CPLR R. 3211(a)(1) Affidavits Don’t Count

CPLR R. 3211 is a curious rule.  I wrote three paragraphs, but after I read them, I realized that I was only complicating things.  Besides being a quirky rule, it is an extremely complicated rule.

Now consider Herrnsdorf v Bernard Janowitz Constr. Corp., 2009 NY Slip Op 07984 (App. Div., 2nd, 2009).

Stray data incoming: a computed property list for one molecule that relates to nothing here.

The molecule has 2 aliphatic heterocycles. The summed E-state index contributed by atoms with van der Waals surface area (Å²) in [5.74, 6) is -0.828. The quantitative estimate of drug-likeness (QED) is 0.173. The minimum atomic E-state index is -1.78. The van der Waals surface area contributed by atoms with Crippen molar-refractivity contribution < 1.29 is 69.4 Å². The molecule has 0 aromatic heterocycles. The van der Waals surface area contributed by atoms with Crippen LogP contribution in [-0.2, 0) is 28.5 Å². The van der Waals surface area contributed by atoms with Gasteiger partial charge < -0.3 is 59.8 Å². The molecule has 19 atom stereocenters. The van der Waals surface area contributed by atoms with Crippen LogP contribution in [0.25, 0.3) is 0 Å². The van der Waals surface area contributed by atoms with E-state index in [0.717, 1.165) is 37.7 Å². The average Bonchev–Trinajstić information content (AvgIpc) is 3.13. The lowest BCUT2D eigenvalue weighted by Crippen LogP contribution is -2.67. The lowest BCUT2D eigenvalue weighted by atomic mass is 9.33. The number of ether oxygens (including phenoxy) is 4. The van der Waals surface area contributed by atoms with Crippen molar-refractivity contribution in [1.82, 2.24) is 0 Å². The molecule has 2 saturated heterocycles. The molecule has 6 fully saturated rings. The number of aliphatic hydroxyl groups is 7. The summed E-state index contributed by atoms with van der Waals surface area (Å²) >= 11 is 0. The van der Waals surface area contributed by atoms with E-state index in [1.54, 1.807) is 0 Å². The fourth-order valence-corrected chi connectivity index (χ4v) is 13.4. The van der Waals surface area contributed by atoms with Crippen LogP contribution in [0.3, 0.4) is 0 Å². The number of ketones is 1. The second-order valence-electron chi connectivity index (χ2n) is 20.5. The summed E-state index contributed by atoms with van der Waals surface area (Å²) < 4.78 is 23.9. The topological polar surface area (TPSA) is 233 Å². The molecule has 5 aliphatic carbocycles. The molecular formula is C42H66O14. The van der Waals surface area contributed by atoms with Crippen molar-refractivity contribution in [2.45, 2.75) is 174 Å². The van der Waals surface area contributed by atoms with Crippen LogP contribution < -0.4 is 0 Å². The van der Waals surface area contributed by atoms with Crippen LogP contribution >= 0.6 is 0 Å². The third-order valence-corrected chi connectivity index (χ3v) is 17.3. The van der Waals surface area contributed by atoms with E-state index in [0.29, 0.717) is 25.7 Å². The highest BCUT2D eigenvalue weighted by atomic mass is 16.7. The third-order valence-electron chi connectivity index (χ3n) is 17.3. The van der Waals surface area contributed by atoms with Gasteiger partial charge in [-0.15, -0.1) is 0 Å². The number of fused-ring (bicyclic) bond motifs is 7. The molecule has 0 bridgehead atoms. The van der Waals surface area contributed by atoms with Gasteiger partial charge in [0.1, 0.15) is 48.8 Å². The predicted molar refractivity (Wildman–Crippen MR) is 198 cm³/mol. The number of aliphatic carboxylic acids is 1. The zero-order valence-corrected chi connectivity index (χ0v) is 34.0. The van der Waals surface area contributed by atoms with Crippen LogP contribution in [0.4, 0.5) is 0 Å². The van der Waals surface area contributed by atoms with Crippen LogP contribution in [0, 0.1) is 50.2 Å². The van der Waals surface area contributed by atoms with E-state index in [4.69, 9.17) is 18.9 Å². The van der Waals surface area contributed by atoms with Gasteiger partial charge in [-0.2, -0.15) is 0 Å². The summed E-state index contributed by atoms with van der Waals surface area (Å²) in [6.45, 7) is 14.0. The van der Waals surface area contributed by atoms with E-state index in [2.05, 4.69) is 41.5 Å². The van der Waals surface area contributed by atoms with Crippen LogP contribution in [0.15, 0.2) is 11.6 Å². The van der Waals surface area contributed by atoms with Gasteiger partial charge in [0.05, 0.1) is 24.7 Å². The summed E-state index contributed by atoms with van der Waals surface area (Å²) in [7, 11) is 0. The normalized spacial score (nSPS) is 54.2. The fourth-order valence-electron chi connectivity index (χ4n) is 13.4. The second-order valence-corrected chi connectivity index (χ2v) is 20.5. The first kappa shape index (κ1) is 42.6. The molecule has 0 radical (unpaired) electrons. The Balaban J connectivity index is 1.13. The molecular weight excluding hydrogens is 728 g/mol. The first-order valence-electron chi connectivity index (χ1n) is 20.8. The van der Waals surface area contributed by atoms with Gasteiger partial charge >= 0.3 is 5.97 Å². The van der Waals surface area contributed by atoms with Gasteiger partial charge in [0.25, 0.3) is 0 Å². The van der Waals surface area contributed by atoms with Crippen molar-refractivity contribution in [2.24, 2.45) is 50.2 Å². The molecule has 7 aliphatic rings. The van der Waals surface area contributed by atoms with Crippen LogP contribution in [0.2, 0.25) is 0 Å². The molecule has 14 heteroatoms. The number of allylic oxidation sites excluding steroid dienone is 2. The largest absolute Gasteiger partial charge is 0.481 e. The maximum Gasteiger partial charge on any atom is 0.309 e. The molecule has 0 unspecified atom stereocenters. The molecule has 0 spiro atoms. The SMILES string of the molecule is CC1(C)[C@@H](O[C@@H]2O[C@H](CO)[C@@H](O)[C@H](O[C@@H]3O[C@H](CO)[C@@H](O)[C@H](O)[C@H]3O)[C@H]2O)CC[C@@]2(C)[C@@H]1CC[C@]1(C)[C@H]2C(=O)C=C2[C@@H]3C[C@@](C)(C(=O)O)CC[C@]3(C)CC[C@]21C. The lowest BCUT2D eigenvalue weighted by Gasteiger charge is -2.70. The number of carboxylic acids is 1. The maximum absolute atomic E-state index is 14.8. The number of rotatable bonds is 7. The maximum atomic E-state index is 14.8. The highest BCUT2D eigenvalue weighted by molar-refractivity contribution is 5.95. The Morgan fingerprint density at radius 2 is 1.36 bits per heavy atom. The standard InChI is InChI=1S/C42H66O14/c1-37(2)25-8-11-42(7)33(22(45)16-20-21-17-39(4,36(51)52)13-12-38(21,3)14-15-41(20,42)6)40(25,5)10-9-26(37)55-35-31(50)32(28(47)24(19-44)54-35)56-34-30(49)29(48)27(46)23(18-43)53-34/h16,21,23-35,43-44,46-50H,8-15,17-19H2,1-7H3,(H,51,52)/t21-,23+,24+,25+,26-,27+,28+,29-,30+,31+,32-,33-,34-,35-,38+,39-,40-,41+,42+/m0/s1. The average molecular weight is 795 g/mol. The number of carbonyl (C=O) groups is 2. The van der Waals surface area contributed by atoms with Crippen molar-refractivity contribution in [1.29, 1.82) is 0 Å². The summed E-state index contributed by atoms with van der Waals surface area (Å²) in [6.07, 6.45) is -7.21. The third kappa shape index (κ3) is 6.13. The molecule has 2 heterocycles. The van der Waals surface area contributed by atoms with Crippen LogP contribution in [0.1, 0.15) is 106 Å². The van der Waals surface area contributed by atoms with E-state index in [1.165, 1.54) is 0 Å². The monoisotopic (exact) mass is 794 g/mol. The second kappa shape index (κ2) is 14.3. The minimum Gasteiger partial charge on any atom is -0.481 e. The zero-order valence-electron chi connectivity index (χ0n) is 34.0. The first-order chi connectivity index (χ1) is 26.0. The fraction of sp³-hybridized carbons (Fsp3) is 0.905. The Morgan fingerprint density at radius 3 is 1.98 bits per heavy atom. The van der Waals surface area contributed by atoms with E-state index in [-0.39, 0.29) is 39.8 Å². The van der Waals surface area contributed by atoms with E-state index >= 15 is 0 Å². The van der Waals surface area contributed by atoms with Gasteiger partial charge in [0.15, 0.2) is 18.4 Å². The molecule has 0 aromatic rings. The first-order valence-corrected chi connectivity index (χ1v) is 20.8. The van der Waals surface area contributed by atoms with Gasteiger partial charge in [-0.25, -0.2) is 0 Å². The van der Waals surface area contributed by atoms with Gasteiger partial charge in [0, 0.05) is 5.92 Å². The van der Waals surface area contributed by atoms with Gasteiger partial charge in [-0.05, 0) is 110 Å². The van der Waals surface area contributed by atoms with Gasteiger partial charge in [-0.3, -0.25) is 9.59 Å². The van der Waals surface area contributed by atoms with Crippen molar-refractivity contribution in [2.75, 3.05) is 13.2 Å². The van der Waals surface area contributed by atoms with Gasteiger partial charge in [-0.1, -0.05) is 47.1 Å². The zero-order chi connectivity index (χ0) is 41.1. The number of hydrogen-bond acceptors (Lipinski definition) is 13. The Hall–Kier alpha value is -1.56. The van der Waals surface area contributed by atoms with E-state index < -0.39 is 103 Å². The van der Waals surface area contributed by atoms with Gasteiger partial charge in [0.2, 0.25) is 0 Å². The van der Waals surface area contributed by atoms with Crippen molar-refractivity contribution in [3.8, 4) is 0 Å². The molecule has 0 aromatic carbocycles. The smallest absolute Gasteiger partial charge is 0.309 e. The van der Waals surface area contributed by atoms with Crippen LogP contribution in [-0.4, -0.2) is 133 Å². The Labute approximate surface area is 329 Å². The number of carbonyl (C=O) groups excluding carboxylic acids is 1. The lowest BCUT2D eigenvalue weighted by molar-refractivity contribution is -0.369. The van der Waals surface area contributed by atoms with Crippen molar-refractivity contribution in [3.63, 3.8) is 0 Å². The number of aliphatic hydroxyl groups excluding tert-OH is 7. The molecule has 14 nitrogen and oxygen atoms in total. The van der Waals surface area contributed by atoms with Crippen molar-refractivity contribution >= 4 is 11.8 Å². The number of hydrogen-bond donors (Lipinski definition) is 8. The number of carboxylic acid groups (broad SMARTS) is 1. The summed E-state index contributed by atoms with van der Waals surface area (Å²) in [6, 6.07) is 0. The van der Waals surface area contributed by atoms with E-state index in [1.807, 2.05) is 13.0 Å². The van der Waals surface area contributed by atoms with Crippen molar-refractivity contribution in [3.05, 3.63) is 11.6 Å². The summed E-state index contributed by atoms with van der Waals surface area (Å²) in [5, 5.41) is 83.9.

The Supreme Court properly denied that branch of Utica First’s motion which was pursuant to CPLR 3211(a)(1) to dismiss the third-party complaint. “[I]n order for a complaint to be dismissed pursuant to CPLR 3211(a)(1), the evidence submitted must resolve [ ] all factual issues as a matter of law, and conclusively dispose of the plaintiff’s claim'” (Del Pozo v Impressive Homes, Inc., 29 AD3d 621, 622, quoting Berger v Temple Beth-El of Great Neck, 303 AD2d 346, 347). Utica First failed to conclusively demonstrate that Janowitz was not an additional insured to the [*3]insurance policy. Additionally, Utica First could not rely on affidavits in support of its motion to dismiss pursuant to CPLR 3211(a)(1) because they do not constitute documentary evidence (see Berger v Temple Beth-El of Great Neck, 303 AD2d at 347).

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